15. Look and ask for block rates on aircraft time or look into flying clubs for cheaper rentals.
  16. Once you get your license, never fly by yourself. You can take passengers that want to chip in as long as you pay for your share of the flight.
  17. Stay involved. Always be thinking, reading, or talking aviation. Ask questions and read answers to other people's questions. There's a good chance you'll have a similar question later on.
  18. Hang out at the airport when you can. Talk to pilots. Make contacts. Ride along on other flights when you can.
  19. Get a job where you'll be training. Get to know the aircraft and airport operations. Meet the instructors and pilots that operate at your airport. Some schools might even give you an employee discount on rentals and instruction.
  20. Get some Schweizer 300 time so you can instruct with fewer hours.
  21. Let the military pay for the training.
  22. Take 300 1/2 hour intro flights.

Please add ideas!

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How to save money?

 

That is a challenge, because flight training costs what it does, and there isn't much of a way around that.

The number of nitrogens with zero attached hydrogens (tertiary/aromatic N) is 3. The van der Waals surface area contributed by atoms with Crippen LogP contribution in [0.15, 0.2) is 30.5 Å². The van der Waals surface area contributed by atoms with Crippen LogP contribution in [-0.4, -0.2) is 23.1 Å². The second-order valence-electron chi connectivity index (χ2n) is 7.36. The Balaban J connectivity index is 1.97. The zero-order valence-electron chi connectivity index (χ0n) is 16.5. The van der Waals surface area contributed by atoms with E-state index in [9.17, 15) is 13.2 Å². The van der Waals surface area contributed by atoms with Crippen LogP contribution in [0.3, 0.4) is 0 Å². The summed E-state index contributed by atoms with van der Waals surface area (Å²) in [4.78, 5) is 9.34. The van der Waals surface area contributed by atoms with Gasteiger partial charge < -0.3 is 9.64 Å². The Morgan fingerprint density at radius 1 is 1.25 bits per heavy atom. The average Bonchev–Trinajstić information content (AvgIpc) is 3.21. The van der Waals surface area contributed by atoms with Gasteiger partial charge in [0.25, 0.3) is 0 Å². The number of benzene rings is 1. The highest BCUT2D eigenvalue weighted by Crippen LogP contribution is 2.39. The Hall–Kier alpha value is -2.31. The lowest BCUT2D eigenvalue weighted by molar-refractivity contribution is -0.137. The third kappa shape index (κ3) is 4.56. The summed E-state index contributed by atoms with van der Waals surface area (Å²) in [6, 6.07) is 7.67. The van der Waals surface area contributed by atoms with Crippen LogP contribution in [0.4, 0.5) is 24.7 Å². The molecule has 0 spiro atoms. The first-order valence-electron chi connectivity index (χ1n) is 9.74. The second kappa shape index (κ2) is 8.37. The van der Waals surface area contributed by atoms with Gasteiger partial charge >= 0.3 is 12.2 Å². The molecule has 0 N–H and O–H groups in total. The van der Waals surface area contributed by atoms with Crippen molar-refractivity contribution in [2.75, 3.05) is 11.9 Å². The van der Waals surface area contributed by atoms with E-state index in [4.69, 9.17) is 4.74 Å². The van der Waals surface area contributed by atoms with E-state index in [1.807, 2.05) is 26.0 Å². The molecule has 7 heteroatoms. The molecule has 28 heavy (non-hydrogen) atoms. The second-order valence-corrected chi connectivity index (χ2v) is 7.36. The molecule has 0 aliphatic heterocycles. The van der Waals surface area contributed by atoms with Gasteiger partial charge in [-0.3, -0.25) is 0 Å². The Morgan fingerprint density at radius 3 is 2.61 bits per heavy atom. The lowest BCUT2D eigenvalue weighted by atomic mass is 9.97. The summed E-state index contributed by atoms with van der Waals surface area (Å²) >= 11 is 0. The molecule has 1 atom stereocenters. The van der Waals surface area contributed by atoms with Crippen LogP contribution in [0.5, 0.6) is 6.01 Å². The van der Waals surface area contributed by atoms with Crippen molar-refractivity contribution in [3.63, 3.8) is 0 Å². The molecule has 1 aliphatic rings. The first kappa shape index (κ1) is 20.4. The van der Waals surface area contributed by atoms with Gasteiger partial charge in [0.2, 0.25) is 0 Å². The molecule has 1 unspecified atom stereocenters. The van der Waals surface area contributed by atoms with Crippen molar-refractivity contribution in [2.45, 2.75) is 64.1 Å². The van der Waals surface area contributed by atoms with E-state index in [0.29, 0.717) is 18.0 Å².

Your suggestions are good ones, the biggest being to study before each lesson and to use the self-help resources that the FAA and others provide.

 

You can always search out a less expensive flight school, however you often get what you pay for, so that only works to a point.

 

One suggestion to add is to include Schweizer 300 training, so that you can teach with less than 200 hours of flight time. Be sure to still get some R-22 time since that is what most schools use, however there are options with time other than R-22.

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Great suggestions guys. Thanks!

 

Keep 'em comin!

 

Join the Army, let them pay for it. :unsure:

 

For me personally, I would absolutely love to. I'd even love to join the Army as foot soldier. I've tried for years, but they won't accept me. I have a small medical issue that the Army won't look past but the FAA will--I can still get a 1st Class medical.

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RW I think you are baiting him just a little ;)

 

Do we really want another Cyrak (I don't want to join Mr. Bush's war) fiasco?

 

LOL, Don't you mean the "I want to be like you but I don't want to do what any of you had to do to get there" "so send me money" Fiasco? :rolleyes:

 

Actually I was just pointing out the millitary will help pay for flight school if you have your PPL.

 

The bottom line here folks is there is no "Cheap" flight training. It's expensive and getting more expensive every day. Besides flight training is something you don't want to be cheap with, your life depends on it.